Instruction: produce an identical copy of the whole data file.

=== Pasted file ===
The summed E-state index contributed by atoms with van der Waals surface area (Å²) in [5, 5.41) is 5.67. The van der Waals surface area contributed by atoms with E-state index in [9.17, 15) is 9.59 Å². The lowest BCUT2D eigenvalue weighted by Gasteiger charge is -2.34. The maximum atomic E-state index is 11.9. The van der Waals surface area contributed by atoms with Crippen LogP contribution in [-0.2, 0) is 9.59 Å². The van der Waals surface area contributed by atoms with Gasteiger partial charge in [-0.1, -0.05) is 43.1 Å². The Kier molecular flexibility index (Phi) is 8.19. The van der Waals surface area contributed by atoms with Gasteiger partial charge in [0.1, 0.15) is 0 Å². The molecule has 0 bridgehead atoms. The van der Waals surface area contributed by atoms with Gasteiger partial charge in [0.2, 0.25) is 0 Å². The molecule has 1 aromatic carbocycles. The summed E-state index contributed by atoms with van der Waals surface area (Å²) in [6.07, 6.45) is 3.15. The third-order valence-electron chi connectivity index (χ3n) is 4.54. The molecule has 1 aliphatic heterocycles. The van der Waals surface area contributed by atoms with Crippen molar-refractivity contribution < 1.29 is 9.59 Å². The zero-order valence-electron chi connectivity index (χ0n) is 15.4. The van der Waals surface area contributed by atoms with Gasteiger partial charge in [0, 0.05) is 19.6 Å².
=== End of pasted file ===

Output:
The summed E-state index contributed by atoms with van der Waals surface area (Å²) in [5, 5.41) is 5.67. The van der Waals surface area contributed by atoms with E-state index in [9.17, 15) is 9.59 Å². The lowest BCUT2D eigenvalue weighted by Gasteiger charge is -2.34. The maximum atomic E-state index is 11.9. The van der Waals surface area contributed by atoms with Crippen LogP contribution in [-0.2, 0) is 9.59 Å². The van der Waals surface area contributed by atoms with Gasteiger partial charge in [-0.1, -0.05) is 43.1 Å². The Kier molecular flexibility index (Phi) is 8.19. The van der Waals surface area contributed by atoms with Gasteiger partial charge in [0.1, 0.15) is 0 Å². The molecule has 0 bridgehead atoms. The van der Waals surface area contributed by atoms with Gasteiger partial charge in [0.2, 0.25) is 0 Å². The molecule has 1 aromatic carbocycles. The summed E-state index contributed by atoms with van der Waals surface area (Å²) in [6.07, 6.45) is 3.15. The third-order valence-electron chi connectivity index (χ3n) is 4.54. The molecule has 1 aliphatic heterocycles. The van der Waals surface area contributed by atoms with Crippen molar-refractivity contribution < 1.29 is 9.59 Å². The zero-order valence-electron chi connectivity index (χ0n) is 15.4. The van der Waals surface area contributed by atoms with Gasteiger partial charge in [0, 0.05) is 19.6 Å².